Starts at: April 25, 2013 4:30 PM
Ends at: 5:30 PM
Location: Scaife Hall Auditorium Room 125 at 4:30 p.m. Refreshments at 4:00 p.m.
Speaker: Sanjoy Mitter
Affiliation: Massachusetts Institute of Technology
In this talk I discuss the problem of recursively estimating the state of a noisy dynamical system form noisy observations of the state. When the noise is addiitive and Gaussian the estimator is the celebrated Kalman Filter. I analyze the Filter from an Information Theory viewpoint and show that the filter stores the "right" amount of information and dissipates historical information at a rate governed by the Fisher Information. These ideas are related to the well known result in Statistical Mechanics where the state of a thermodynamic system in equilibrium with a heat bath is given by a Gibbs distribution. In turn, the Gibbs distribution satisfies a Variational Principle, namely it corresponds to the state which minimizes the Free Enrgy . The Free Energy has the interpretation of the energy which is available for doing work . These ideas can be generalized to the case where the state evolution is described by a nonlinear noisy dynamical system and the observations are noisy nonlinear functions of the state. Joint work with Nigel Newton, University of Essex.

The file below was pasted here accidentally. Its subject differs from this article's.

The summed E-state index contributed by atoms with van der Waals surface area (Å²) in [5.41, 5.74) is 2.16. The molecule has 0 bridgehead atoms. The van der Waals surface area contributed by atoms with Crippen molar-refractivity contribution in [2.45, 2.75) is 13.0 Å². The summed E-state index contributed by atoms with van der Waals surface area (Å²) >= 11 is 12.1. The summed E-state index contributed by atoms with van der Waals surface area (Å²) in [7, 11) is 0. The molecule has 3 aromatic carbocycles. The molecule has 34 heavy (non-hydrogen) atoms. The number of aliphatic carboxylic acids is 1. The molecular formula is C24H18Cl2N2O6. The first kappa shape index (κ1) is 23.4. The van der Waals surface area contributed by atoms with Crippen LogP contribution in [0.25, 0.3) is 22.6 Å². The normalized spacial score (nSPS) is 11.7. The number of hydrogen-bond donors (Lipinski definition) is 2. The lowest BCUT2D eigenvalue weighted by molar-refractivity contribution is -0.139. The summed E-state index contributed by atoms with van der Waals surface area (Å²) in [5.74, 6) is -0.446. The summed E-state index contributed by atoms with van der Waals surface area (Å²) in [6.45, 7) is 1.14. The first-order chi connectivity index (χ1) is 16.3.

Sanjoy K. Mitter received his Ph.D. degree from the Imperial College of Science and Technology in 1965. He taught at Case Western Reserve University from 1965 to 1969. He joined MIT in 1969 where he has been a Professor of Electrical Engineering since 1973. He was the Director of the MIT Laboratory for Information and Decision Systems from 1981 to 1999. He has also been a Professor of Mathematics at the Scuola Normale, Pisa, Italy from 1986 to 1996. He has held visiting positions at Imperial College, London; University of Groningen, Holland; INRIA, France; Tata Institute of Fundamental Research, India and ETH, Zürich, Switzerland; and several American universities. Professor Mitter was the Ulam Scholar at Los Alamos National Laboratories in April 2012 and the John von Neumann Visiting Professor in Mathematics at the Technical University of Munich, Germany from May-June 2012. He was awarded the AACC Richard E. Bellman Control Heritage Award for 2007. He was the McKay Professor at the University of California, Berkeley in March 2000, and held the RussellSeverance-Springer Chair in Fall 2003. He is a Fellow of the IEEE and a Member of the National Academy of Engineering. He is the winner of the 2000 IEEE Control Systems Award. He was elected a Foreign Member of Istituto Veneto di Scienze, Lettere ed Arti in 2003. In 1988, he was elected to the National Academy of Engineering. His current research interests are Communication and Control in a Networked Environment, the relationship of Statistical and Quantum Physics to Information Theory.